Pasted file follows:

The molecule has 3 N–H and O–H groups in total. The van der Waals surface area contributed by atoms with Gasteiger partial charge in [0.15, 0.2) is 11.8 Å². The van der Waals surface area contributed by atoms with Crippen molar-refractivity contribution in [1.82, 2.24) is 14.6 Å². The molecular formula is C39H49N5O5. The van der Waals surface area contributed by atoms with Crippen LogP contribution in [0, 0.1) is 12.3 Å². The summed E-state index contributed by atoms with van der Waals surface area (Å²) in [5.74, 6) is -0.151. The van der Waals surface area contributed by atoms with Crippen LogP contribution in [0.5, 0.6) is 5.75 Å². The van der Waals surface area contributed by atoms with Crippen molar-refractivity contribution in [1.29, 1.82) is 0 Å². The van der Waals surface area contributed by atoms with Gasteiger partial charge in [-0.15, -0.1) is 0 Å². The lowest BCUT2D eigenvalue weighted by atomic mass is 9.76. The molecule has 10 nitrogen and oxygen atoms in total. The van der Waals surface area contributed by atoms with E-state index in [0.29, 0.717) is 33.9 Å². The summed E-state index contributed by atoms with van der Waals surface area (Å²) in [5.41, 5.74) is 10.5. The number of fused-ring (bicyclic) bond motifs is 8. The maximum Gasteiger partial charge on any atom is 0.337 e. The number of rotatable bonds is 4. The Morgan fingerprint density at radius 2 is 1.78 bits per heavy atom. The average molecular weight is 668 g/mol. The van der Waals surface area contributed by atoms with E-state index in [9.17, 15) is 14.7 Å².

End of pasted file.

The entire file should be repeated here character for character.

The molecule has 3 N–H and O–H groups in total. The van der Waals surface area contributed by atoms with Gasteiger partial charge in [0.15, 0.2) is 11.8 Å². The van der Waals surface area contributed by atoms with Crippen molar-refractivity contribution in [1.82, 2.24) is 14.6 Å². The molecular formula is C39H49N5O5. The van der Waals surface area contributed by atoms with Crippen LogP contribution in [0, 0.1) is 12.3 Å². The summed E-state index contributed by atoms with van der Waals surface area (Å²) in [5.74, 6) is -0.151. The van der Waals surface area contributed by atoms with Crippen LogP contribution in [0.5, 0.6) is 5.75 Å². The van der Waals surface area contributed by atoms with Crippen molar-refractivity contribution in [1.29, 1.82) is 0 Å². The van der Waals surface area contributed by atoms with Gasteiger partial charge in [-0.15, -0.1) is 0 Å². The lowest BCUT2D eigenvalue weighted by atomic mass is 9.76. The molecule has 10 nitrogen and oxygen atoms in total. The van der Waals surface area contributed by atoms with E-state index in [0.29, 0.717) is 33.9 Å². The summed E-state index contributed by atoms with van der Waals surface area (Å²) in [5.41, 5.74) is 10.5. The number of fused-ring (bicyclic) bond motifs is 8. The maximum Gasteiger partial charge on any atom is 0.337 e. The number of rotatable bonds is 4. The Morgan fingerprint density at radius 2 is 1.78 bits per heavy atom. The average molecular weight is 668 g/mol. The van der Waals surface area contributed by atoms with E-state index in [9.17, 15) is 14.7 Å².